For a while now, we have been preaching the virtues of using the LS1 engines in our build features. Obviously a modern engine will have its advantages, but this doesn’t necessarily mean you have to pay and arm and a leg for a brand new one to get the job done. Believe it or not, affordable, pre-owned versions are out there on resale websites like Craigslist; so you don’t have to break the bank to build your dream power plant. Skeptics still believe that they are expensive, even used, and we decided to use this tech section to prove them all wrong. A few days ago, we decided to see how hard it would be to build an engine using our local resources, and we jumped on the good old worldwide web and started hunting.

Since these engines are more common and more readily available these days, we had no trouble finding what we needed. In fact, we found two LS1 bare blocks for around the same price. After looking at the options, we shot to Los Angeles to pick up our ’98 Camaro LS1 engine block, which we picked up for a cool two hundred bucks! For this price, we had a safe investment; if the engine worked for us, it was only two bills, if it was no good, we could still scrap it and get our money back.

Once our adventure of buying an engine was over, the fun part began in seeing if the engine was any good. We visited our friends at Eddings Engine Rebuilding Inc., where they gladly did us the favor and checked our engine block to see if it was useable. We confirmed some of the things that we knew about the engine block, but learned new things about the search process; namely, you should try to look for an engine block that is as complete as possible. Also, on LS style blocks, the bearing end caps are usually married to each individual engine; so no interchanging is allowed on these blocks. Tips aside, let’s see how our engine buy turns out. Was it to good to be true or was it really a deal?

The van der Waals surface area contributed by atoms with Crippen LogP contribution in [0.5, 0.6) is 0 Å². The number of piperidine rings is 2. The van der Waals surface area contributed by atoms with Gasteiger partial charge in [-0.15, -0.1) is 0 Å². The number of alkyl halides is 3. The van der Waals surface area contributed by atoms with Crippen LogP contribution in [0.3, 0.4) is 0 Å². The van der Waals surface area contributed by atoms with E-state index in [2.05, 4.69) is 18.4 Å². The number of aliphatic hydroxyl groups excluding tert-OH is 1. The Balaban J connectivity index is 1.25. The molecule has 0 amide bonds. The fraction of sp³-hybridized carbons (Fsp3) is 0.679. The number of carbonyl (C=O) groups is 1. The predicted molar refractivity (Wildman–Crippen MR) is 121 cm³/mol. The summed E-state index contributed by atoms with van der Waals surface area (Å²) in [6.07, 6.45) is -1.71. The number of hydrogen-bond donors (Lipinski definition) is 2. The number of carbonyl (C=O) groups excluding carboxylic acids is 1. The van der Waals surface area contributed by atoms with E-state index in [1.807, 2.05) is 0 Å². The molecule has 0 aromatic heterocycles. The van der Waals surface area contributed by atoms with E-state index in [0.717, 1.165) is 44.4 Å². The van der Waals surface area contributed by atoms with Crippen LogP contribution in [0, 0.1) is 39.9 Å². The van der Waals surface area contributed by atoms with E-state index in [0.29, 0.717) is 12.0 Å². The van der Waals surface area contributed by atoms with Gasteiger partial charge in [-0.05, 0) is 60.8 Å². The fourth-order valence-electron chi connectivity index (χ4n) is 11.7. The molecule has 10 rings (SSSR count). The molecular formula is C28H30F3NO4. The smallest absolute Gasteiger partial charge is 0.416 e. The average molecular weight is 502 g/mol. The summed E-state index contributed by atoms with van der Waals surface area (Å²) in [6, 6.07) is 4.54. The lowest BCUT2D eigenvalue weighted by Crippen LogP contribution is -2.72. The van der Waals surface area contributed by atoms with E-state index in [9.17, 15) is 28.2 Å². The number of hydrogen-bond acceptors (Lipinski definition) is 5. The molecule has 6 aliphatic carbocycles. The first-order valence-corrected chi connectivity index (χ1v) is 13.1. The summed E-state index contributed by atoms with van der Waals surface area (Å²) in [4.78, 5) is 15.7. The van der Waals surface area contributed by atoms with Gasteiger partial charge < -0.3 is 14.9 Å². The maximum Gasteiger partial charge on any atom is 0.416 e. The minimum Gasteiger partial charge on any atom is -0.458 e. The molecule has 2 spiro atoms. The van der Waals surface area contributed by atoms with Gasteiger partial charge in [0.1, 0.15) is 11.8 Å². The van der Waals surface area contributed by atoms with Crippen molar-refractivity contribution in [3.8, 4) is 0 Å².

<strong>1</strong>. We showed up with our LS1 aluminum engine block to Eddings Engine Rebuilding, out in San Fernando.<strong>2</strong>. GM has always stamped their block with the model number. In this case, it's a 5.7 liter block assuring us that it is an LS1. When searching for a used engine, this is a good way to see what type of engine block you are looking at.<strong>3</strong>. The first thing done to the engine block was to visually inspect the walls to make sure that there was no scaring. Once that was done, we needed to check to see how much could be honed out. In our case, this block could be punched 30 over which would be the last cut before having to re-sleeve the piston walls.<strong>4</strong>. The cam bearings were all knocked out to allow new ones to be added. This will also assure that the bearings aren't scarred and will not damage the new cam when installed.<strong>5</strong>. This engine was ready to be degreased and hot tanked.<strong>6</strong>. Before hot tanking, any silicone residue was removed using a wire brush.<strong>7</strong>. Since this block was made of aluminum, it was going to be hot tanked in a dedicated washer, which has chemicals that do not harm the aluminum.<strong>8</strong>. After a 15 minute washing, the block was rinsed of any chemical residue.<strong>9</strong>. All of the water needed to be removed from the block as the magnafluxing was going to be done next.<strong>10</strong>. Each cylinder is checked to make sure that there are no cracks.<strong>11</strong>. Here is a look at how the magnetized engine block attracts the magnetic powder.<strong>12</strong>. After visually inspecting each cylinder, we determined that there was no damage to the walls of the engine.<strong>13</strong>. After Eddings did a thorough check on this block, it was ready to be worked on and built.